Figure 4d-4f show the degree of Cu against Cu2O at scan pitches of 5, 10, and 15 μm, respectively. The maximum value of ICu(111)/ICu2O(111) occurs for a scan speed of 10 mm/s and the scan pitch of 15 μm. In contrast, the values of ICu2O(111)/ICu(111) at a pitch of 15 μm are as low as 0.1â0.4, as shown in Figure 4f. This relatively low Cu2O generation is used to form low-resistance Cu-rich micropatterns at a scan speed of 15 mm/s and a pulse energy of 0.45 nJ, as shown in Figure 4d and 4e. The Cu-rich electrodes of the micro-temperature sensors can also be fabricated using this laser irradiation condition.
Cu2O generation increases with the total laser energy. However, the maximum Cu generation occurs for a relatively higher laser scan speed of 15 mm/s, i.e., not by increasing the total laser energy. This suggests that Cu2O is generated by reoxidation of the reduced Cu that is at a scan speed of 1 mm/s.
The electrical resistivities of the Cu2O- and Cu-rich micropatterns are ~10 Ωm and ~9 μΩm, respectively, the micropatterns are assumed to be 8 μm thick.
Crystalline Structure and Resistance of Micropatterns (PDMS)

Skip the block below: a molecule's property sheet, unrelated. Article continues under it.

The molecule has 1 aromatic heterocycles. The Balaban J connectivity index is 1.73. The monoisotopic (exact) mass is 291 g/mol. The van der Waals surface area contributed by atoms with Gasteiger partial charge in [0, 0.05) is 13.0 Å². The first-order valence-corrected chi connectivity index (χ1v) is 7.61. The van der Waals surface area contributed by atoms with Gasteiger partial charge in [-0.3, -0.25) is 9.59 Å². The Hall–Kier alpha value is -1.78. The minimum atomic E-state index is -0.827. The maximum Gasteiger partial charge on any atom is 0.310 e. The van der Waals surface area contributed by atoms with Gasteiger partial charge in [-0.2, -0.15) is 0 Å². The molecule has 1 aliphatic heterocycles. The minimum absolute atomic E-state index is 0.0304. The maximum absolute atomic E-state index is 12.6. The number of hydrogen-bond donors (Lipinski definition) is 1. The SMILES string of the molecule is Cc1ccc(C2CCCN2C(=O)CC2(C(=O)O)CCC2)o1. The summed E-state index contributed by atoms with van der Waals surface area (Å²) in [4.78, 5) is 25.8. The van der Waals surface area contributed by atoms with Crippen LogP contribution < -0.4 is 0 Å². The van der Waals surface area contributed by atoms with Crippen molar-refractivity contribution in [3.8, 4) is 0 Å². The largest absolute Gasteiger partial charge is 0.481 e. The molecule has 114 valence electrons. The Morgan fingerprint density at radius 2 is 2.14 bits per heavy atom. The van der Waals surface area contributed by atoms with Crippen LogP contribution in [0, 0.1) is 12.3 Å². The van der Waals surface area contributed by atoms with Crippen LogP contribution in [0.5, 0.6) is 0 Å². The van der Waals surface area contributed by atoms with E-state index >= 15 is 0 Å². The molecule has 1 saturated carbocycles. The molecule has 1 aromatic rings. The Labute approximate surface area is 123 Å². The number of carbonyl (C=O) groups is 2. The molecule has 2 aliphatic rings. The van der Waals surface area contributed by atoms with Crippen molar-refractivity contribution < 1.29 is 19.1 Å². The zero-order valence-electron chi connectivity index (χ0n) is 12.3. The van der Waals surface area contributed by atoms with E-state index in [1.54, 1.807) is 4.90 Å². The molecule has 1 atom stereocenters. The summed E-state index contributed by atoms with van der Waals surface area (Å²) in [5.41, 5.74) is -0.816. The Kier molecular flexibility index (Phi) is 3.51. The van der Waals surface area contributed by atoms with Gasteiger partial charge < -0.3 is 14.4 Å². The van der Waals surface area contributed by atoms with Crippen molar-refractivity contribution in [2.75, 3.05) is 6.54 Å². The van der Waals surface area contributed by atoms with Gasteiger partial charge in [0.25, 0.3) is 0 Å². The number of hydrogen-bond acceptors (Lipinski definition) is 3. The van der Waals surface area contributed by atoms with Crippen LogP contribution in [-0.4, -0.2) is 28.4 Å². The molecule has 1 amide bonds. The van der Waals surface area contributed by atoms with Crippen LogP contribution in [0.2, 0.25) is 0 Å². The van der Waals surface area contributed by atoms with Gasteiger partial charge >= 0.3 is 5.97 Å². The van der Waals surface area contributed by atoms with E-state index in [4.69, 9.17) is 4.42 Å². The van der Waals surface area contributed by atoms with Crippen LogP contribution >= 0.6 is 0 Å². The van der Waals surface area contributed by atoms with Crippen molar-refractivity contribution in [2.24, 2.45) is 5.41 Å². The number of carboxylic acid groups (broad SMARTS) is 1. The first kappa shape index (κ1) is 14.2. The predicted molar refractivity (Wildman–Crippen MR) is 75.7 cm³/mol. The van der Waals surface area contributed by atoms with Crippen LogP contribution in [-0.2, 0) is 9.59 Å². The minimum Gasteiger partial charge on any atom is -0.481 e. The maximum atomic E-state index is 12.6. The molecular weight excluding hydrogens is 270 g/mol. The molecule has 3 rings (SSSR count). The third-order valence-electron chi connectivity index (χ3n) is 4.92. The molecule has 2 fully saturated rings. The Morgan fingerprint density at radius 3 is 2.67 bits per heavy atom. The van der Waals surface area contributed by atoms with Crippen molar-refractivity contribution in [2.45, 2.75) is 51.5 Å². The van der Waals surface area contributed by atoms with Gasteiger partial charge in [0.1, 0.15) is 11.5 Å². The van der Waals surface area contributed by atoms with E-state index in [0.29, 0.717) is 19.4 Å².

Figure 5 shows XRD spectra of the micropatterns on the PDMS substrates. The pulse energy is 0.54 nJ, and the scan speeds are 0.5, 1.5, 10, 15, and 20 mm/s, respectively. In contrast to the micropatterns on the glass substrates, micropatterns on the PDMS substrates for a pulse energy of 0.54 nJ and a scan speed of 1 mm/s contain more Cu than Cu2O. By increasing the total irradiation energy by reducing the scan speed, Cu2O-rich micropatterns are obtained by reoxidizing the reduced Cu at a scan speed of 0.5 mm/s. These results indicate that the micropatterning on the PDMS does not easily reoxidize the reduced Cu. There are two possible reasons for this. One is that lines on the PDMS substrates are wider than those on the glass ones, as shown in Figure 2. Therefore, the volume of the reduced Cu on PDMS substrates is larger than that on glass substrates. When the volume of Cu with lower thermal conductivity increased, it prevented the micropatterns from reoxidizing during laser raster scanning. The second possible reason is that the PDMS substrates themselves act as the reductant when both the CuO NP solution and its underlying PDMS substrate are heated by femtosecond laser irradiation. PDMS is a more unstable material than glass. In addition, it includes carbon and hydrogen atoms which possibly reduce copper oxides such as Cu2O and CuO. As a result, reoxidation might be prevented in the case of the micropatterning on PDMS substrates.